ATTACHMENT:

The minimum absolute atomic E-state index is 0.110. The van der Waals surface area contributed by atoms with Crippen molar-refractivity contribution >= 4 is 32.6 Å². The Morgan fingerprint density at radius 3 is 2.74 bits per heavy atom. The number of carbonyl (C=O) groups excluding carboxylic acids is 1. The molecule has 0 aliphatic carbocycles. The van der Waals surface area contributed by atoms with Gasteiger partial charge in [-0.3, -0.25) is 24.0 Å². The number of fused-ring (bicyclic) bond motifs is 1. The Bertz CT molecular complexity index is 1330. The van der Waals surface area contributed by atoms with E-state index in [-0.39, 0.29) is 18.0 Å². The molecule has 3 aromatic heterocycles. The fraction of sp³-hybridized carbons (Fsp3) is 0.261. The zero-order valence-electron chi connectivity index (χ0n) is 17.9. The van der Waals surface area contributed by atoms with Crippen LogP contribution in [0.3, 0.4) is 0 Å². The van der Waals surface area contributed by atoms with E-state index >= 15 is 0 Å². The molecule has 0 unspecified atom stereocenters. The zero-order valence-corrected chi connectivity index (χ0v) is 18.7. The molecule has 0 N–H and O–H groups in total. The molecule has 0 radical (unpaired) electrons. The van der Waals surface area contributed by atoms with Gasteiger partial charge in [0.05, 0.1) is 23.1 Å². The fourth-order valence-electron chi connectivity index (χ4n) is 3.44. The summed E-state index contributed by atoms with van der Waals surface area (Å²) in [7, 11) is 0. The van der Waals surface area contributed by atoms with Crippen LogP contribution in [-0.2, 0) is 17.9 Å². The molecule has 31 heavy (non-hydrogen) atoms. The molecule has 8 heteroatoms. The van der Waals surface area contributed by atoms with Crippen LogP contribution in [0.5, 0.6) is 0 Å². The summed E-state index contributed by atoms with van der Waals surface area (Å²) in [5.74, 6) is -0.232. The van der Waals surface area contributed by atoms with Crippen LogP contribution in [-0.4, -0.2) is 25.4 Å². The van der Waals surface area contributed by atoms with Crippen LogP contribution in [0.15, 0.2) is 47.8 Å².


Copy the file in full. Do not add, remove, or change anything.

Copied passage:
The minimum absolute atomic E-state index is 0.110. The van der Waals surface area contributed by atoms with Crippen molar-refractivity contribution >= 4 is 32.6 Å². The Morgan fingerprint density at radius 3 is 2.74 bits per heavy atom. The number of carbonyl (C=O) groups excluding carboxylic acids is 1. The molecule has 0 aliphatic carbocycles. The van der Waals surface area contributed by atoms with Gasteiger partial charge in [-0.3, -0.25) is 24.0 Å². The number of fused-ring (bicyclic) bond motifs is 1. The Bertz CT molecular complexity index is 1330. The van der Waals surface area contributed by atoms with E-state index in [-0.39, 0.29) is 18.0 Å². The molecule has 3 aromatic heterocycles. The fraction of sp³-hybridized carbons (Fsp3) is 0.261. The zero-order valence-electron chi connectivity index (χ0n) is 17.9. The van der Waals surface area contributed by atoms with Crippen LogP contribution in [0.3, 0.4) is 0 Å². The van der Waals surface area contributed by atoms with E-state index >= 15 is 0 Å². The molecule has 0 unspecified atom stereocenters. The zero-order valence-corrected chi connectivity index (χ0v) is 18.7. The molecule has 0 N–H and O–H groups in total. The molecule has 0 radical (unpaired) electrons. The van der Waals surface area contributed by atoms with Gasteiger partial charge in [0.05, 0.1) is 23.1 Å². The fourth-order valence-electron chi connectivity index (χ4n) is 3.44. The summed E-state index contributed by atoms with van der Waals surface area (Å²) in [7, 11) is 0. The van der Waals surface area contributed by atoms with Crippen LogP contribution in [-0.2, 0) is 17.9 Å². The molecule has 31 heavy (non-hydrogen) atoms. The molecule has 8 heteroatoms. The van der Waals surface area contributed by atoms with Crippen LogP contribution in [0.5, 0.6) is 0 Å². The summed E-state index contributed by atoms with van der Waals surface area (Å²) in [5.74, 6) is -0.232. The van der Waals surface area contributed by atoms with Crippen LogP contribution in [-0.4, -0.2) is 25.4 Å². The van der Waals surface area contributed by atoms with Crippen LogP contribution in [0.15, 0.2) is 47.8 Å².